Lawyer money fallacies


I recall waiting for my first year obligations and contracts class to start and hearing a classmate boast about expecting to get a law firm job with a high salary upon graduation. He went on about his long-term plans – get a high paying job, buy a car, buy a house and be married before 30. He only made it up to our first year of law school because he dropped out.

Said classmate erroneously believed in propositions that don’t always logically follow each other. Here, I will attempt to name some pervasive money fallacies which lawyers and law students erroneously believe in as law.

A high income equals wealth

Most lawyers end up in this profession because they sucked at math. It comes as no surprise that most lawyers believe in the equation of

High salary = wealth

This is, sadly, not always the case. Case in point: law firm partners who have slaved away for more than a decade but still cannot afford to retire and must work beyond the 60-65 year old retirement age to support their grown-up kids or their extravagant lifestyle or to pay up existing debt.

Wealth is having the ability to earn passive income despite not having the capacity to earn active income anymore, either due to old age or poor health. Unfortunately most lawyers fail to see the distinction between earning a high salary viz spending such salary versus earning a high salary and actually building wealth by buying assets which earn more money.

A lawyer who looks, eats and does rich things, must be rich

What sets back high earning lawyers from growing wealth is their need for prestige. Admittedly, lawyers incur costuming costs as part of the job but most lawyers must go the exaggerated route. Older lawyers tend to show others their success by buying trinkets, such as boats, helicopters, planes.

Law school and law professors wittingly /unwittingly perpetuate the belief that lawyers who appear rich (carry the statement bag, jewelry, statement suit, etc) must be rich. No law student ever wonders on the actual size of a lawyer’s bank statement, what matters is the lifestyle – where the lawyers eat, what the lawyers drive, what the lawyers wear or what gadgets they use. No law student ever wonders how much debt the lawyer had to incur in order to acquire / pay for said things. I once had a law classmate who only had PhP 20.00 to his name but spent on stuff using his dad’s credit card. People see him spending, but they don’t know that he actually has next to nothing.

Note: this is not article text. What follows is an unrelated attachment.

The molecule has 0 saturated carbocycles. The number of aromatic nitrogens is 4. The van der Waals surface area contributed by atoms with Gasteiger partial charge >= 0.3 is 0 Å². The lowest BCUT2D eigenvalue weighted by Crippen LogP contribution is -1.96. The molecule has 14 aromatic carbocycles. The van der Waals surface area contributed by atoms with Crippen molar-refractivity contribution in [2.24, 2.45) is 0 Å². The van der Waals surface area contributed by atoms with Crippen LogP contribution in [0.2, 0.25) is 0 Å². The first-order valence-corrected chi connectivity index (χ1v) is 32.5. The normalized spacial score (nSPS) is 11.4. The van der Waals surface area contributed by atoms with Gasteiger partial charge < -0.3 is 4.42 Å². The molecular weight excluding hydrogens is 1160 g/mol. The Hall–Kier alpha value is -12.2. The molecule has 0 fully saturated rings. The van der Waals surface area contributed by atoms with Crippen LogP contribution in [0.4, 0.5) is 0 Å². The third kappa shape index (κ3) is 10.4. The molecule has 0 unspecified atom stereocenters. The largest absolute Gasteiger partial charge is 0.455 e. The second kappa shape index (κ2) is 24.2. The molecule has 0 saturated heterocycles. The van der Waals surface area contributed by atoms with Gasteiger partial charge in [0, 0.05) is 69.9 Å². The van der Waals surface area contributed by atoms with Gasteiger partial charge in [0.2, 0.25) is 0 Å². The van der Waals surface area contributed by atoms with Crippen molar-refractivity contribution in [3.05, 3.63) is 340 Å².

The older lawyers who still work must be rich

Now, law schools never teach finance or budgeting to law students. So upon graduation and upon going from zero to hero income, the first year lawyer struggles to manage money. The long hours and stress of law firm work pushes the first year associate to shop with that money. It becomes easy to justify frivolous purchases of shiny trinkets when one works terribly long 15-hour days.

Senior lawyers in the firm become a mentor and junior lawyers pick up on the senior lawyers’ lifestyles, emulating them. The junior lawyer is impressed with the senior lawyer who still works, despite nearing 60 years old and is amazed at the senior lawyer’s luxurious lifestyle and frequent trips abroad.

In an attempt to emulate their mentors, most first year associates immediately inflate their lifestyle upon working and get the inner city apartment (to avoid the long commute), shop for their corporate lawyer costume, buy the latest gadget, and eat out for almost every meal (mostly brought on by circumstances because no time to cook because 15-hour workdays). The stresses of being a first year associate necessarily justifies Friday night drinks, too.

Not too long later, the first year associate gets married, and gets saddled with the additional costs of having kids. Cracks in finances will start to show. Lawyer gets a raise, and likewise raises lifestyle inflation. By this time, the lawyer has to make payments on a mortgage for the huge house, and make monthly payments on the new car that he/she buys every 3 years. Eventually, the lawyer will live paycheck to paycheck, just like your average minimum wage earner.

Most lawyers are ill-equipped to handle their money and will work until old age just to keep up with their lifestyle expenses. In the Philippines, it is commonplace to see lawyers of senior citizen age still appearing in courts. It is a sad sight and could have been avoided if lawyers were taught personal finance while still in law school.

Any other lawyer money fallacies that you know?

20 something lawyer

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